Celebrating Women in Beer: Pink Boots’ Tap Takeovers

Beer & Spirits

There are few people as passionate about beer as the ladies at Pink Boots Society, an organization subverting the boys clubs through their love of the craft. A collective of female brewers, Pink Boots is a national organization with chapters all over the world. The Utah chapter is especially prolific, as the state has one of the largest female presences in beer production in the country. On a Saturday afternoon, I caught up with this badass gang of ladies as they prepared for their Tap Takeover hosted by Mountain West Cider on April 5. Unfortunately, due to the heath and safety concerns related to COVID-19 (Coronavirus), the event had been canceled after the time of this interview. Instead, Jacquie King, full-time Head Brewer of Research and Development at Roosters and longtime member of the organization says, “We will also have smaller tap takeovers at bars throughout the state, thus keeping everything below 100 people.”

Pink Boots has worked with various breweries around the state, creating tasty new brews with their special hops blend. April’s Tap Takeover at Mountain West was intended to be the first time they put together a public event. Helping organize the takeover were King, Eleanor Lewis of Proper Brewing and Jamie Burnham of Kiitos. Hosting the event was Mountain West, a Wasatch-born cider company with a strong female presence in both staff and ownership. “They have always been a big supporter of Pink Boots and all of us ladies in the industry,” says King. Strong, female-run companies are a big focus of the event, but Pink Boots’ intention is also promoting collaboration in the industry as a whole.


“[The goal is] getting the idea out there that there is this society for women to be in the industry and also that women can be in the industry.”

Photo: @robtookthis

“The idea is for each brewery to brew a beer using the PBS hop blend, and then we can showcase all those beers,” says Burnham. At least 15 different breweries are putting their own particular spin on this year’s Pink Boots–branded hops, a Yakima Chief Hops blend that is hand picked each year—the current adaptation comprising Loral, Idaho Gem, El Dorado and Azacca. I was let in on a few products in the works, and we can expect to see (and drink) everything from hibiscus-infused IPAs to red ales to Pink Boots’ own zwickelbier. The only requirement is that brewers use the PBS hops blend, encouraging creativity and eccentricity in participants.

In addition to producing a variety of one-of-a-kind creations, Pink Boots’ mission still maintains the spirit to build an intimate relationship between brewers and consumers. “We want that personal experience and for people to feel like they can talk to us and ask about breweries and what we’re planning,” says Lewis. Events that bring together all kinds of beer lovers enriches the community, and a female-focused event helps further diversify the male-dominated industry. “[The goal is] getting the idea out there that there is this society for women to be in the industry and also that women can be in the industry because a lot of women think this is not an accessible thing,” says Lewis.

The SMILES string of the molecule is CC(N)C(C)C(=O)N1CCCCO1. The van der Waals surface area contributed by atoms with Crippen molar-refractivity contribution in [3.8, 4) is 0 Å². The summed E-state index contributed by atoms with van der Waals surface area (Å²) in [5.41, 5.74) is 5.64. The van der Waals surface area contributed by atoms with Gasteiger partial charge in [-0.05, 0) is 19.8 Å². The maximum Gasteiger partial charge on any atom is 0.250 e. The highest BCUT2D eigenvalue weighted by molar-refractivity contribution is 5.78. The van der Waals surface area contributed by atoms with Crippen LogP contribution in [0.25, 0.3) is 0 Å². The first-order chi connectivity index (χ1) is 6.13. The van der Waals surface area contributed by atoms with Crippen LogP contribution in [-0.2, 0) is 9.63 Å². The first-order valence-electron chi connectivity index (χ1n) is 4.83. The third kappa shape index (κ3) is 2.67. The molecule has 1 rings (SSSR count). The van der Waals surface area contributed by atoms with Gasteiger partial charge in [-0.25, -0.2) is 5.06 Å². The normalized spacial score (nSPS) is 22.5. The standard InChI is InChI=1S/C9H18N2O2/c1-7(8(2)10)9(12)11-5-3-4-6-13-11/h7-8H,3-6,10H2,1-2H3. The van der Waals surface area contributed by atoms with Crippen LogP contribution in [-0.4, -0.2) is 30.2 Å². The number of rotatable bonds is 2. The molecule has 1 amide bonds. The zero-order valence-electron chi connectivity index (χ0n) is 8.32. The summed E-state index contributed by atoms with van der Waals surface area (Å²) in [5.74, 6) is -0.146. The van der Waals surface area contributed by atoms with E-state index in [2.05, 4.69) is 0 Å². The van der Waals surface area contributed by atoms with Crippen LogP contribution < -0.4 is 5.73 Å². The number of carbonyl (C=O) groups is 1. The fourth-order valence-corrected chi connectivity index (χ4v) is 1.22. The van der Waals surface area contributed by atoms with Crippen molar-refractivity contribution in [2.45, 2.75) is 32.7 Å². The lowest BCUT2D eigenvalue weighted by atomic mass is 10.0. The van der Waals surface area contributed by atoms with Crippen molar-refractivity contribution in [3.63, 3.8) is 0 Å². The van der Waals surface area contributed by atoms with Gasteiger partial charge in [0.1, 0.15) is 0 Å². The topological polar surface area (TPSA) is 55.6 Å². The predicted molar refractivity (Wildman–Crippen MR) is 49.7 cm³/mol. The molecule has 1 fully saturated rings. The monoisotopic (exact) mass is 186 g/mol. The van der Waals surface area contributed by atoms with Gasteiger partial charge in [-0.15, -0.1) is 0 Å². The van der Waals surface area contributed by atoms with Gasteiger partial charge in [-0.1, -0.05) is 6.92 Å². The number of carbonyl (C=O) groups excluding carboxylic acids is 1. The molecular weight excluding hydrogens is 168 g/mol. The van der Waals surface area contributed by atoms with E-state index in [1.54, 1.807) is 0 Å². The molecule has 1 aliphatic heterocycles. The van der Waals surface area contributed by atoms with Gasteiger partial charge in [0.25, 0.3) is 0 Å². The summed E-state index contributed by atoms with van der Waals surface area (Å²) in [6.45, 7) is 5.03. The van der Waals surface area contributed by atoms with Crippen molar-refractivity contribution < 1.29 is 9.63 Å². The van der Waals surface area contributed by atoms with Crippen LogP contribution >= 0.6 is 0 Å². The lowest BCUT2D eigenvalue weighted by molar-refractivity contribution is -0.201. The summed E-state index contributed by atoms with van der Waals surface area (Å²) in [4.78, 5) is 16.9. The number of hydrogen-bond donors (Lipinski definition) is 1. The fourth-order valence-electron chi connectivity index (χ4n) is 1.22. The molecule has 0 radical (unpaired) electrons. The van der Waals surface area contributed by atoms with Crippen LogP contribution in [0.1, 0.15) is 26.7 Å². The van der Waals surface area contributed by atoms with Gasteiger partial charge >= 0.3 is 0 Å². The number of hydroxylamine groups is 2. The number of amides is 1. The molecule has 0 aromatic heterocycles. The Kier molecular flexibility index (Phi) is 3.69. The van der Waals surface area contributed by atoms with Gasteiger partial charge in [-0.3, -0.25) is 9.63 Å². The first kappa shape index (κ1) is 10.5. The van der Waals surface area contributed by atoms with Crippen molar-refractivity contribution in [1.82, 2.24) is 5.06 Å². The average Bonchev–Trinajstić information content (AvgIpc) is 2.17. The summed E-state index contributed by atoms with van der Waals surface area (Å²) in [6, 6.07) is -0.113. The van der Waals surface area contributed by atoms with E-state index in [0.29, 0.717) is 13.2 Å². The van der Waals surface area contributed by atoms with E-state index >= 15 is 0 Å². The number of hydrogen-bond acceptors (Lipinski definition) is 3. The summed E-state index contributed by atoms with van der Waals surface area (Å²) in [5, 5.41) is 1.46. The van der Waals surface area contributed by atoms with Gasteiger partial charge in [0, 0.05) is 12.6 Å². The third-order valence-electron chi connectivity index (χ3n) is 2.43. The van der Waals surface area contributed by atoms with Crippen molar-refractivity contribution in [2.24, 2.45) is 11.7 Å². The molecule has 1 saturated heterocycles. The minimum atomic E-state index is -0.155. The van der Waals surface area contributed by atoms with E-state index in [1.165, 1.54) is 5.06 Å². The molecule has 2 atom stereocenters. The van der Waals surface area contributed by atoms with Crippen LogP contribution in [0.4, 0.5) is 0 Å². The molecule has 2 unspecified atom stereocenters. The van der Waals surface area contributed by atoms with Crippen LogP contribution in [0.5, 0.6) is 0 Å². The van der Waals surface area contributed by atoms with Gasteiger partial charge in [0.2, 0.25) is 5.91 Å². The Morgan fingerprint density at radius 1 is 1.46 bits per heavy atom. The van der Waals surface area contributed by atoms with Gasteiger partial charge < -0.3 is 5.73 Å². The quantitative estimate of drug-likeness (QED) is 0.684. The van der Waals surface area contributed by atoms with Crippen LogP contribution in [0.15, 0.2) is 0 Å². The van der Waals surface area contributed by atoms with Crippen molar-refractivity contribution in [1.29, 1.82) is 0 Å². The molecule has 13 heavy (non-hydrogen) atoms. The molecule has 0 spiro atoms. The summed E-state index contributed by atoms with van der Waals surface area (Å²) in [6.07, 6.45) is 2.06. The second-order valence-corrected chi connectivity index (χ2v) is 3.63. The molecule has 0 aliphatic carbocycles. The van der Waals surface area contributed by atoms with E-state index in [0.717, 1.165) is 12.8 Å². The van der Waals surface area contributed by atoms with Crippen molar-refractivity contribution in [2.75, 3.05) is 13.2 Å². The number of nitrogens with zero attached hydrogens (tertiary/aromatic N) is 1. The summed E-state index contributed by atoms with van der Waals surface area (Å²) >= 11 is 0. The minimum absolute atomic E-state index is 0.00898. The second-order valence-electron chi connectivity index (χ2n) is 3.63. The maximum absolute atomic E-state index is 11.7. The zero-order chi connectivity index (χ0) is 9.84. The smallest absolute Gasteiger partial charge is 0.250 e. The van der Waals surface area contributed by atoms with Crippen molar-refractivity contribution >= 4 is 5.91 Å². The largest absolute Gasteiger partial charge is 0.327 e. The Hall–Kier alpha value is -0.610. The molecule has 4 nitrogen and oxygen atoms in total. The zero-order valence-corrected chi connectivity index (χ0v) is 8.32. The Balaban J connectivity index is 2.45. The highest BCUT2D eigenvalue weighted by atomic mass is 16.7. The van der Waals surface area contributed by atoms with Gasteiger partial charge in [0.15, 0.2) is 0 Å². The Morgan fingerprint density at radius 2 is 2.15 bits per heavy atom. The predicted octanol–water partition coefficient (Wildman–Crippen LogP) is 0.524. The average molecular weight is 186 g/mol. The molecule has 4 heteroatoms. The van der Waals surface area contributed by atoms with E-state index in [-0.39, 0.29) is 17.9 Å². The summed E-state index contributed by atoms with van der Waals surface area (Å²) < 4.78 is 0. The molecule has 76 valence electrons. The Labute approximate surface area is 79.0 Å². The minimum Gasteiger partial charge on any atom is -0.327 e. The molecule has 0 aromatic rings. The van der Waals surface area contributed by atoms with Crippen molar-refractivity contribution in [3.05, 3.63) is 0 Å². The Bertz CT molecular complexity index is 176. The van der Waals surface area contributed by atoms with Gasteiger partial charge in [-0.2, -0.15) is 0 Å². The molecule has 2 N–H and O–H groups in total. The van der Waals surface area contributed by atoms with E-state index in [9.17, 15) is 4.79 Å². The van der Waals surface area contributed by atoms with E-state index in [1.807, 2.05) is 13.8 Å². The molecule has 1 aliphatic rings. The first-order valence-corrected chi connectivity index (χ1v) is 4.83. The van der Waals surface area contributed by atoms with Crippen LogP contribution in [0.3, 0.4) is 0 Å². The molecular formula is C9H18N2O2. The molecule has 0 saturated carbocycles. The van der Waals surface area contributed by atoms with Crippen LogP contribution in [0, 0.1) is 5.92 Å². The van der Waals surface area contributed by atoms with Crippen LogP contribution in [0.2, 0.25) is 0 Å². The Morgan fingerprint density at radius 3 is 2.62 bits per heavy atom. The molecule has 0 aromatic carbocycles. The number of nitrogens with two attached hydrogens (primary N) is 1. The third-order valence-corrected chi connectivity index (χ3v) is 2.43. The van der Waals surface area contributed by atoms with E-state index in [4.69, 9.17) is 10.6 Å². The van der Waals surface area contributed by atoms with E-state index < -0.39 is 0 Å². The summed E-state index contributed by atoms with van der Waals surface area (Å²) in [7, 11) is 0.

While Pink Boots planned to educate and collaborate with the community on April 5, they are also finding ways to have PBS beer purchases go back to the organization. Three dollars from every hop blend purchased goes back to Pink Boots, and a portion of the PBS Blend now being sold at Proper Brewing will be used to fundraise. Money raised goes toward Pink Boots’ more pedagogical goals like scholarship funding.


“We want that personal experience and for people to feel like they can talk to us and ask about breweries and what we’re planning.”

“One of the big benefits of being a member is you can apply for scholarships, and they range from beer training like Cicerone training to more technical training, and they’ll help you get that certification for technical-brewing scholarships,” says King. National scholarships allow members access to brewing knowledge where men are often the gatekeepers, further equalizing the field. One of the goals of the Utah PBS chapter is to create chapter-specific scholarships, giving members a better opportunity for offers.

Organizing events, pursuing educational opportunities and cultivating a community are labors of love for the women at Pink Boots, but it’s easy to understand why they keep coming back for more. “We are starting to plan next year’s [Tap Takeover] already, and it will be a true beer fest,” says King. They have a damn-good time while they make delicious beer and learn from some of the best minds in the industry.

After our interview, I got to hang out with Pink Boots as they crafted their zwickelbier intended for the Takeover. The smell of fresh hops filled the room while the seductive words of Marvin Gaye’s “Let’s Get It On” played during the yeast-pitching process. “It’s good luck!” someone said to me when I laughed at their provocative movements around the stainless steel vats. Having spent just a few hours with this group is enough to inspire an interest in brewing, and gives an exciting insight into how Utah’s craft beer industry is progressing. Keep an eye out on PBS’ social media platforms for more information on future Tap Takeovers on Facebook.